Robert has been with his wife, Sofia, for 14 years, and is a devoted father to their three young kids: Jack (3), John (2) and Lilliana (1).
The 28-year-old learnt the value of family early. After his parents separated in 2000, Rob and his brother Steven moved to the Sydney suburb of Menai to live with their dad in a housing commission unit. Jack Whittaker effectively brought up the boys as a single dad, taking complete care of his two young sons.
Here Rob Whittaker reflects on his upbringing, fatherhood and why the World-Champ belt will never compete with LEGO in the eyes of his eldest son.
“When I walk into the Octagon I always tap my chest. People often see that as me tapping my Southern Cross tattoo and I don’t mind it being interpreted like that because I am very proud of my country. But there’s another reason why I do that. My father got me that tattoo when I was 18. And I always tap my chest to show that whether he’s in the crowd or in the stands or at home, it’s a way for him to know that I’m thinking of him. It’s my way to show him that I know he’s watching.
“My father was always very supportive. For a while when we first moved in with him as little kids, he looked after us full-time on his own. He was a great dad – he was always present. He made sure there was food on the table, he cooked for us, he did all our washing, he cleaned the house. He did it all.
“When I was a kid I didn’t understand how tough that would have been – I was a little shit to be honest. But looking back retrospectively I can see that my father sacrificed a lot, he did a lot of things I’m sure he didn’t want to do, and he always put us first. So I have a lot of respect for him and I also take a little bit of inspiration from how he was.
“My father showed that you can still be a great dad if you’re doing it on your own. Whatever your situation, you just need to be the best parent you can be. There’s no standard – it’s just about trying to do your best.
“Dad was strict when he needed to be, but supportive. He always made sure my brother and I played sports so that we’d stay out of mischief. He enrolled us both into karate school when I was six. That was all about self-defence. Dad did Tae Kwan Doe when he was younger, and he was in the army too, so he could see the value in self-defence.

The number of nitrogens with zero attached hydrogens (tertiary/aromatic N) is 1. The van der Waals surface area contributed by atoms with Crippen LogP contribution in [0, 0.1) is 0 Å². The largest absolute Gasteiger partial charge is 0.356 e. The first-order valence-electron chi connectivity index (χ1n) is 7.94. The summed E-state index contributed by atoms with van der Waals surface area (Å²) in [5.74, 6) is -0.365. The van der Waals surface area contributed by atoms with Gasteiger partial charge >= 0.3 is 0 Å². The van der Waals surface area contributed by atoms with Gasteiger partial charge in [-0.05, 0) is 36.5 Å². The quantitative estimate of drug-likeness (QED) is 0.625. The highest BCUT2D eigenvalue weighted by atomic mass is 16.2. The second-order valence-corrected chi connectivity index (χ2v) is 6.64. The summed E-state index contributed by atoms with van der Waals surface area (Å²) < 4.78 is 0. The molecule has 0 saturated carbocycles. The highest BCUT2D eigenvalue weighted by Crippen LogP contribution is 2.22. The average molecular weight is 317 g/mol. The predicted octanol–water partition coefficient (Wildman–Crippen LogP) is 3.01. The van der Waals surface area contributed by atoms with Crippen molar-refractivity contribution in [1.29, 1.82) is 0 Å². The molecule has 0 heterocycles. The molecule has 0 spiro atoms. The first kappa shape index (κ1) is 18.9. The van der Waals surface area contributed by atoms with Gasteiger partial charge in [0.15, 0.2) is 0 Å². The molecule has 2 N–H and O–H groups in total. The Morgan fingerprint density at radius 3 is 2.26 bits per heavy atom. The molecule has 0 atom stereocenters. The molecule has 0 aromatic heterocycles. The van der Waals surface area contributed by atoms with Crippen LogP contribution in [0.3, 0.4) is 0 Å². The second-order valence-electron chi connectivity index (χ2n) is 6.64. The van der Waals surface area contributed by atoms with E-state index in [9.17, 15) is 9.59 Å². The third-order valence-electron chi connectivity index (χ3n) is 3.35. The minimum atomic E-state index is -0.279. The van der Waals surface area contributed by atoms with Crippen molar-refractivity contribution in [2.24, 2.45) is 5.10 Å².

“Being a fighter has definitely helped me as a man and as a father. I’ve had to do a lot of soul-searching on my journey to become a martial artist. There is nothing more exposing and humbling than getting your arse handed to you. Or having a bad day in the gym when you’re expected to be at the top of your game. But it’s things like that that make you aware of what’s really important in life.
“A lot of fighters get very swept up in the limelight and they start to change who they are. Whereas I know who I am and I know what counts. There’s nothing better then coming home after a hard day and seeing my kids’ little smiles.
“What’s been my proudest moment as dad? I’m still at that stage where my kids do anything and I’m so proud. My son toilet-trained himself and I was stoked! Everything they do I get so swept up in. Everything.
“The biggest thing that having kids has taught me as a fighter is that you’re really nothing special. When I came home with the world-champ belt my son just looked at me and dragged me to his LEGO set. He didn’t care about the belt, he didn’t care about the fight, he just wanted me to play LEGO. That’s humbling in a sense that it makes you realise there are lots of people out that don’t like watching fights, and they don’t care either – you’re a nobody to them. It makes you wake up a bit.
“How I am in the octagon is completely separated from how I am as a father and as a loving husband at home. At home, that’s who I really am. The other is a job – I understand that when I step into the Octagon I’m walking into the office, I’m there for a purpose and when the job is done I leave it there and I go back to being a father and a husband.
“I used to travel for my fight camps and go over to Canada to train. But the traveling and the time away from my wife and my father and my mother, it just became too much. It was starting to affect me emotionally and having a direct effect on my training so I stopped. And that was before I had kids, so the idea of doing that now is just preposterous.
“If I had to sacrifice my time with my family to be the world champ then being the world champ just wouldn’t be worth it. There’s nothing stronger, nothing more powerful than my family that pushes me forward. My family gives me direction and it also gives me fulfilment. My family is what makes everything worth doing.
“How would I feel if one of my sons wanted to be a UFC fighter? Mate, it would crush me. It would! I’m very emotional with my family. When one of my boys hurts themselves I go into meltdown mode – I want to try and destroy whatever they scraped their knee on! But the thing is I also know that they’re going to do whatever they want to do. The best thing that I can do for them as a father is to make sure they have the right skillsets to do whatever they want to do.”